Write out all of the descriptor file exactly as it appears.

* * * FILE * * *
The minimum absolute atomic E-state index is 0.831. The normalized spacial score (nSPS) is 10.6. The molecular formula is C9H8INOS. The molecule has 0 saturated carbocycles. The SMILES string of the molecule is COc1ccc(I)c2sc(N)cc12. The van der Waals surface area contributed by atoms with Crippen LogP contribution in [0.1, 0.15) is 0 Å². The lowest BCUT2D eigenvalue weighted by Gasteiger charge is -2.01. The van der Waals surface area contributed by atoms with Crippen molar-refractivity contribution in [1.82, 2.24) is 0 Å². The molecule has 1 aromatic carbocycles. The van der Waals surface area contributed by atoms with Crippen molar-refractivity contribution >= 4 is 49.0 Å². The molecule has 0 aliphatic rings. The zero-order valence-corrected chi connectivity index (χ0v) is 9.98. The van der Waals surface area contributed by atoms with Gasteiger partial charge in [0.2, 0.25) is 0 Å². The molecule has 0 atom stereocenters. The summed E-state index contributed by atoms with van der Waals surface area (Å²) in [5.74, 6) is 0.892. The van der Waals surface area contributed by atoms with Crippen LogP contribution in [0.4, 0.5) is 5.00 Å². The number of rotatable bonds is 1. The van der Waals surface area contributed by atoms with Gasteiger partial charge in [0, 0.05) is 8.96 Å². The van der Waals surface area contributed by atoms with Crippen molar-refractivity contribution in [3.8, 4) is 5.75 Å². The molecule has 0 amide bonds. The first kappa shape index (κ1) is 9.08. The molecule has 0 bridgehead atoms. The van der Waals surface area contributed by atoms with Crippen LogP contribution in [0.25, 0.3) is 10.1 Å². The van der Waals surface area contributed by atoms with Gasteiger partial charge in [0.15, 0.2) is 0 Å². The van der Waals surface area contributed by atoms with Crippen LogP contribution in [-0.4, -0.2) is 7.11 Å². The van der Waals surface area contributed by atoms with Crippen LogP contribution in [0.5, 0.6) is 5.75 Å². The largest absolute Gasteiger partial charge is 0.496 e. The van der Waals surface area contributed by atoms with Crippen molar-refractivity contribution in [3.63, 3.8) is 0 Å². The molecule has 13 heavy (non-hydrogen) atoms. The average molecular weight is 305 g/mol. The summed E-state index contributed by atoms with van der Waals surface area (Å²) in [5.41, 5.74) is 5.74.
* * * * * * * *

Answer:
The minimum absolute atomic E-state index is 0.831. The normalized spacial score (nSPS) is 10.6. The molecular formula is C9H8INOS. The molecule has 0 saturated carbocycles. The SMILES string of the molecule is COc1ccc(I)c2sc(N)cc12. The van der Waals surface area contributed by atoms with Crippen LogP contribution in [0.1, 0.15) is 0 Å². The lowest BCUT2D eigenvalue weighted by Gasteiger charge is -2.01. The van der Waals surface area contributed by atoms with Crippen molar-refractivity contribution in [1.82, 2.24) is 0 Å². The molecule has 1 aromatic carbocycles. The van der Waals surface area contributed by atoms with Crippen molar-refractivity contribution >= 4 is 49.0 Å². The molecule has 0 aliphatic rings. The zero-order valence-corrected chi connectivity index (χ0v) is 9.98. The van der Waals surface area contributed by atoms with Gasteiger partial charge in [0.2, 0.25) is 0 Å². The molecule has 0 atom stereocenters. The summed E-state index contributed by atoms with van der Waals surface area (Å²) in [5.74, 6) is 0.892. The van der Waals surface area contributed by atoms with Crippen LogP contribution in [0.4, 0.5) is 5.00 Å². The number of rotatable bonds is 1. The van der Waals surface area contributed by atoms with Gasteiger partial charge in [0, 0.05) is 8.96 Å². The van der Waals surface area contributed by atoms with Crippen molar-refractivity contribution in [3.8, 4) is 5.75 Å². The molecule has 0 amide bonds. The first kappa shape index (κ1) is 9.08. The molecule has 0 bridgehead atoms. The van der Waals surface area contributed by atoms with Crippen LogP contribution in [0.25, 0.3) is 10.1 Å². The van der Waals surface area contributed by atoms with Gasteiger partial charge in [0.15, 0.2) is 0 Å². The van der Waals surface area contributed by atoms with Crippen LogP contribution in [-0.4, -0.2) is 7.11 Å². The van der Waals surface area contributed by atoms with Crippen LogP contribution in [0.5, 0.6) is 5.75 Å². The largest absolute Gasteiger partial charge is 0.496 e. The van der Waals surface area contributed by atoms with Crippen molar-refractivity contribution in [3.63, 3.8) is 0 Å². The molecule has 13 heavy (non-hydrogen) atoms. The average molecular weight is 305 g/mol. The summed E-state index contributed by atoms with van der Waals surface area (Å²) in [5.41, 5.74) is 5.74.